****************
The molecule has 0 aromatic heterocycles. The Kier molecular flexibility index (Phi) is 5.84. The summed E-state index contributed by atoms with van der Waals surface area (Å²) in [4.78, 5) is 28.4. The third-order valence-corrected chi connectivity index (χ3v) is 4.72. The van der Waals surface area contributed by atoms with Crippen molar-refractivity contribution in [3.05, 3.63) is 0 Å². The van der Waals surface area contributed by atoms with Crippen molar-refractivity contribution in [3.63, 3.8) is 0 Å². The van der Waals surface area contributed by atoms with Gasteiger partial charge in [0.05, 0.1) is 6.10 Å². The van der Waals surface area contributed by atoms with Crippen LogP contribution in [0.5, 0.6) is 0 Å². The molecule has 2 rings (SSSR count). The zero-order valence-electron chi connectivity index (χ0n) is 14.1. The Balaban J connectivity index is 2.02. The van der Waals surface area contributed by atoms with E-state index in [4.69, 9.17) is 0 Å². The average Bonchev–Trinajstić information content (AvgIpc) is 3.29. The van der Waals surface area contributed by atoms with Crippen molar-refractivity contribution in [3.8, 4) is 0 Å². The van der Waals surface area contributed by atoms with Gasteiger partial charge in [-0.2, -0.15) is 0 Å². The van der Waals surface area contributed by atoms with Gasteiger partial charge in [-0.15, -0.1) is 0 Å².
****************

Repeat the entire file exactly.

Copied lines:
The molecule has 0 aromatic heterocycles. The Kier molecular flexibility index (Phi) is 5.84. The summed E-state index contributed by atoms with van der Waals surface area (Å²) in [4.78, 5) is 28.4. The third-order valence-corrected chi connectivity index (χ3v) is 4.72. The van der Waals surface area contributed by atoms with Crippen molar-refractivity contribution in [3.05, 3.63) is 0 Å². The van der Waals surface area contributed by atoms with Crippen molar-refractivity contribution in [3.63, 3.8) is 0 Å². The van der Waals surface area contributed by atoms with Gasteiger partial charge in [0.05, 0.1) is 6.10 Å². The van der Waals surface area contributed by atoms with Crippen LogP contribution in [0.5, 0.6) is 0 Å². The molecule has 2 rings (SSSR count). The zero-order valence-electron chi connectivity index (χ0n) is 14.1. The Balaban J connectivity index is 2.02. The van der Waals surface area contributed by atoms with E-state index in [4.69, 9.17) is 0 Å². The average Bonchev–Trinajstić information content (AvgIpc) is 3.29. The van der Waals surface area contributed by atoms with Crippen molar-refractivity contribution in [3.8, 4) is 0 Å². The van der Waals surface area contributed by atoms with Gasteiger partial charge in [-0.2, -0.15) is 0 Å². The van der Waals surface area contributed by atoms with Gasteiger partial charge in [-0.15, -0.1) is 0 Å².